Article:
Gulf Fritillary
Agraulis vanillae

Medium-sized, long-winged butterfly with a wingspan up to 3-3/4 inches. The upperside of the wings is bright orange with black markings; three black-ringed white spots are present at the front edge of each forewing. The underside of the wings is brownish, with long silver spots. The hindwing has a black chainlike band at the outer margin. Females are larger and darker than males, and have more markings. The caterpillar has an orange head with black patches and two black horns on the top. The slender body is orange, with green stripes on the sides and rows of long, black branched spines. The odd-shaped chrysalis is brown and resembles a dead leaf.
Southern United States, west to California; migrates north to New Jersey and the Midwest; West Indies, Mexico, Central America and South America.
Distribution and Abundance in Florida:
Adults present all year in Florida; mature larvae present all year in South Florida. Northern populations migrate into North Florida during the late summer and fall; adults overwinter.
Most open upland habitats, gardens, and open, disturbed sites.
Three or more broods per year. The yellow eggs are laid singly on many parts of host plants, especially new growth. Females will reject plants on which eggs have already been laid. Eggs also may be laid on nearby plants to avoid ant predators.
Natural History:
Ant predators eat both eggs and young larvae; they are attracted by the nectar glands on the leaves of the host plants. Adult butterflies visit the same flowers in a linear sequence during the day and also on subsequent days. Caterpillars may be carnivorous.
Caterpillars feed on most parts of host plants, especially young leaves. Native larval host plants include the vines corkystem passionflower (Passiflora tuberosa) and maypop (Passiflora incarnata). Larvae also feed on the native wildlfower piriqueta (Piriqueta cistoides subsp. caroliniana) and the nonnative edible passionfruit (Passiflora edulis). Native nectar plants include shrubs such as Christmasberry (Lycium carolinianum), silver sea-oxeye-daisy (Borrichia frutescens) and wild-sage (Lantana involucrata); wildlflowers such as blue porterweed (Stachytarpheta jamaicensis), scorpionstail (Heliotropium angiospermum) and snow squarestem (Melanthera nivea); and vines such as yellowroot (Morinda royoc). Weedy native nectar plants include jack-in-the-bush (Chromolaena odorata), cheesytoes (Stylosanthes hamata) and Spanish-needles (Bidens alba var. radiata). Adults also will feed on the nonnative landscape plant paper flower (Bougainvillea glabra) and the nonnative invasive shrubverbena (Lantana camara).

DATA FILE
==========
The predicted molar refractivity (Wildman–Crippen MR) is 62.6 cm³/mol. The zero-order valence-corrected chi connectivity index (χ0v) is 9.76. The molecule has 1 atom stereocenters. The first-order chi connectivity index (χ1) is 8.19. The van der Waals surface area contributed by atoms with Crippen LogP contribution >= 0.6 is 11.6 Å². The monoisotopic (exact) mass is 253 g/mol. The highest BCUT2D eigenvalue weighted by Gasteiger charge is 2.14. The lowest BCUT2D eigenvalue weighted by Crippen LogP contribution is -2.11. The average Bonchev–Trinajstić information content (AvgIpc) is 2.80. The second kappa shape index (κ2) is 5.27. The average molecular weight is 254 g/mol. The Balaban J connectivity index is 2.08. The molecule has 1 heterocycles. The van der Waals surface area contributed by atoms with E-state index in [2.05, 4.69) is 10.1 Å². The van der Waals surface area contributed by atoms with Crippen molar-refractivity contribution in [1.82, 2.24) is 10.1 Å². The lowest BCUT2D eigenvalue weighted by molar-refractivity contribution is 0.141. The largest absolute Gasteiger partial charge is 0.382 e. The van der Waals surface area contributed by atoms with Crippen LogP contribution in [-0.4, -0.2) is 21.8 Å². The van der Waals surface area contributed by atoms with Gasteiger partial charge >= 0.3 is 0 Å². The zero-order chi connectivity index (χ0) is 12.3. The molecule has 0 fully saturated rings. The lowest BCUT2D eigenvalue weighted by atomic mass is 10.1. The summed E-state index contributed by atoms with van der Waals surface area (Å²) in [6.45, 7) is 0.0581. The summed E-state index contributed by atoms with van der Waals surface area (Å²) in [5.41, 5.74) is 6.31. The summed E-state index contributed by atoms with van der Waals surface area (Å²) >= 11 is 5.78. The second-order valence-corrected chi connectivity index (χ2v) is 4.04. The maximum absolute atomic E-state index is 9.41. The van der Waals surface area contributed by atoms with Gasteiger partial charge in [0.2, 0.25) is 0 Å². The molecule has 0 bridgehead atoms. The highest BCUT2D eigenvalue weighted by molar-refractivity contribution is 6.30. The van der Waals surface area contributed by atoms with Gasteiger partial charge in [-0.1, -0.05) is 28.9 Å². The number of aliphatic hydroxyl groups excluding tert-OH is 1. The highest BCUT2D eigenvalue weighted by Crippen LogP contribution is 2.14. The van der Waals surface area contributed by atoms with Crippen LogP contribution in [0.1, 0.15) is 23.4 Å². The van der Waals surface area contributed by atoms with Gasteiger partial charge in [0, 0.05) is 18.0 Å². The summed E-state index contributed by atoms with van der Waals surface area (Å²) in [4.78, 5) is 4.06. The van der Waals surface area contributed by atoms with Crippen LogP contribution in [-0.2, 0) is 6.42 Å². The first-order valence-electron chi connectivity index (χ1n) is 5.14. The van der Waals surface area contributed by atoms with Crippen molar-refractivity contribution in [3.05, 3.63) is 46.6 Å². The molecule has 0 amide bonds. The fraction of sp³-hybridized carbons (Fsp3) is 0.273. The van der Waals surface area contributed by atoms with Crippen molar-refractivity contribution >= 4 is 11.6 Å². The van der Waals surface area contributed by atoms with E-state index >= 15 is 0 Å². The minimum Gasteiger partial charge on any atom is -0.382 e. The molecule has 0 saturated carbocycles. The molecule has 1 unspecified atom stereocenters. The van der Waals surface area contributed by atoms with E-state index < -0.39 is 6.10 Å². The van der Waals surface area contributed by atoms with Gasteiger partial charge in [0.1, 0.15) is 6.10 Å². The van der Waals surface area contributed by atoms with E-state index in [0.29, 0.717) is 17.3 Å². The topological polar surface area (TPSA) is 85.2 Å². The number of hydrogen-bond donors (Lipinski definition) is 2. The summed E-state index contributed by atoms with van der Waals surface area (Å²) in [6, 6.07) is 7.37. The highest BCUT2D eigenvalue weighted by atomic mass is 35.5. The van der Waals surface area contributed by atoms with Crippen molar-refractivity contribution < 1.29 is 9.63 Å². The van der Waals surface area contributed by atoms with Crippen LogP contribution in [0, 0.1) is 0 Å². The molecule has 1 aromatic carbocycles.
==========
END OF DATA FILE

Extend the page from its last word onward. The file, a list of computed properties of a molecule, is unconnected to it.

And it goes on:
Handling a caterpillar may cause a rash. For more information, visit the Florida Museum of Natural History's Florida Wildflowers & Butterflies website, the University of Florida/IFAS Featured Creatures website, Butterflies and Moths of North America and Butterflies of Cuba. See also the Florida Wildflower Foundation's Know Your Native Pollinators page.

Archie Edwards
Kirsten N. Hines
Joe Barros
Erin Backus
Erin Backus
Erin Backus
Archie Edwards
Kirsten N. Hines

Erin Backus